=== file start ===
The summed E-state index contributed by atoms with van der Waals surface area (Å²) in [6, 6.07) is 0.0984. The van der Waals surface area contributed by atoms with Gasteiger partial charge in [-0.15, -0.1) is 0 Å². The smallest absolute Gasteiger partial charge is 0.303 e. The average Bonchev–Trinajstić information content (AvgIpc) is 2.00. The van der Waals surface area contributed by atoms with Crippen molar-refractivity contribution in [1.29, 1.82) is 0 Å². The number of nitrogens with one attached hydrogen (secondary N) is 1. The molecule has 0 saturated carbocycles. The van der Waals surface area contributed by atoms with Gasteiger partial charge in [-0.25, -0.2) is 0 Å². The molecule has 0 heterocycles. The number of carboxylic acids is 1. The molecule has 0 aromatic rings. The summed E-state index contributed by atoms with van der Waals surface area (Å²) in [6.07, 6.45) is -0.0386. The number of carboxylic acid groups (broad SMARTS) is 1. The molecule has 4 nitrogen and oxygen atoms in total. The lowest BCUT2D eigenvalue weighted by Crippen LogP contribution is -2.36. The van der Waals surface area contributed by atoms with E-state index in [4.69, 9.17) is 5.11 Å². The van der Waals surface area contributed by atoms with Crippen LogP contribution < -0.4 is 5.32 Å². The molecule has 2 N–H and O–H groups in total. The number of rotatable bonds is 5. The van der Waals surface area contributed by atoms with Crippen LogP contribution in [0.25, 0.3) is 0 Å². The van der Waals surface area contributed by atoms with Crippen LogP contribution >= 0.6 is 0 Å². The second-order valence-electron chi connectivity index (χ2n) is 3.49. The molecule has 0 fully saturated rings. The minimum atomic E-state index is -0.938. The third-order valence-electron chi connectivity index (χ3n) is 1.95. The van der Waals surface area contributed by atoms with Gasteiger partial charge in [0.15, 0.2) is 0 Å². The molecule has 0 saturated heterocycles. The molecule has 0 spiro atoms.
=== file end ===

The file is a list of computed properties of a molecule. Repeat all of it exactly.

The summed E-state index contributed by atoms with van der Waals surface area (Å²) in [6, 6.07) is 0.0984. The van der Waals surface area contributed by atoms with Gasteiger partial charge in [-0.15, -0.1) is 0 Å². The smallest absolute Gasteiger partial charge is 0.303 e. The average Bonchev–Trinajstić information content (AvgIpc) is 2.00. The van der Waals surface area contributed by atoms with Crippen molar-refractivity contribution in [1.29, 1.82) is 0 Å². The number of nitrogens with one attached hydrogen (secondary N) is 1. The molecule has 0 saturated carbocycles. The van der Waals surface area contributed by atoms with Gasteiger partial charge in [-0.25, -0.2) is 0 Å². The molecule has 0 heterocycles. The number of carboxylic acids is 1. The molecule has 0 aromatic rings. The summed E-state index contributed by atoms with van der Waals surface area (Å²) in [6.07, 6.45) is -0.0386. The number of carboxylic acid groups (broad SMARTS) is 1. The molecule has 4 nitrogen and oxygen atoms in total. The lowest BCUT2D eigenvalue weighted by Crippen LogP contribution is -2.36. The van der Waals surface area contributed by atoms with E-state index in [4.69, 9.17) is 5.11 Å². The van der Waals surface area contributed by atoms with Crippen LogP contribution < -0.4 is 5.32 Å². The molecule has 2 N–H and O–H groups in total. The number of rotatable bonds is 5. The van der Waals surface area contributed by atoms with Crippen LogP contribution in [0.25, 0.3) is 0 Å². The van der Waals surface area contributed by atoms with Crippen LogP contribution >= 0.6 is 0 Å². The second-order valence-electron chi connectivity index (χ2n) is 3.49. The molecule has 0 fully saturated rings. The minimum atomic E-state index is -0.938. The third-order valence-electron chi connectivity index (χ3n) is 1.95. The van der Waals surface area contributed by atoms with Gasteiger partial charge in [0.15, 0.2) is 0 Å². The molecule has 0 saturated heterocycles. The molecule has 0 spiro atoms.